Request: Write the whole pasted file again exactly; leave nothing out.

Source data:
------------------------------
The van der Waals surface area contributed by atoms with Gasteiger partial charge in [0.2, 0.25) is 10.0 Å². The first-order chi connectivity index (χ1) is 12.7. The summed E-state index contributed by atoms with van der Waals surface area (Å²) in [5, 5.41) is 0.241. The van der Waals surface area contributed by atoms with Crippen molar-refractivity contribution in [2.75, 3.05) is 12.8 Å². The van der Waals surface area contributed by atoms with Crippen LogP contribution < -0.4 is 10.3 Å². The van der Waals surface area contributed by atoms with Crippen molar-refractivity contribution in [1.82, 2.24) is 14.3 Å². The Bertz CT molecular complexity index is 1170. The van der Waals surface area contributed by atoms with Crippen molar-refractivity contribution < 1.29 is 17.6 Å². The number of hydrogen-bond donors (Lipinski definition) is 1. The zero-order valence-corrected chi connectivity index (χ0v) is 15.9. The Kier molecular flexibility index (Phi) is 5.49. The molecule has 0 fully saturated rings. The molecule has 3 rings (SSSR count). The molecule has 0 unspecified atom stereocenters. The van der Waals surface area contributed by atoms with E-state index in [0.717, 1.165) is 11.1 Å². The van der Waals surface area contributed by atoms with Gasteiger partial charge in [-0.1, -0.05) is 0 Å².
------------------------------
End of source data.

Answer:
The van der Waals surface area contributed by atoms with Gasteiger partial charge in [0.2, 0.25) is 10.0 Å². The first-order chi connectivity index (χ1) is 12.7. The summed E-state index contributed by atoms with van der Waals surface area (Å²) in [5, 5.41) is 0.241. The van der Waals surface area contributed by atoms with Crippen molar-refractivity contribution in [2.75, 3.05) is 12.8 Å². The van der Waals surface area contributed by atoms with Crippen LogP contribution < -0.4 is 10.3 Å². The van der Waals surface area contributed by atoms with Crippen molar-refractivity contribution in [1.82, 2.24) is 14.3 Å². The Bertz CT molecular complexity index is 1170. The van der Waals surface area contributed by atoms with Crippen molar-refractivity contribution < 1.29 is 17.6 Å². The number of hydrogen-bond donors (Lipinski definition) is 1. The zero-order valence-corrected chi connectivity index (χ0v) is 15.9. The Kier molecular flexibility index (Phi) is 5.49. The molecule has 0 fully saturated rings. The molecule has 3 rings (SSSR count). The molecule has 0 unspecified atom stereocenters. The van der Waals surface area contributed by atoms with E-state index in [0.717, 1.165) is 11.1 Å². The van der Waals surface area contributed by atoms with Gasteiger partial charge in [-0.1, -0.05) is 0 Å².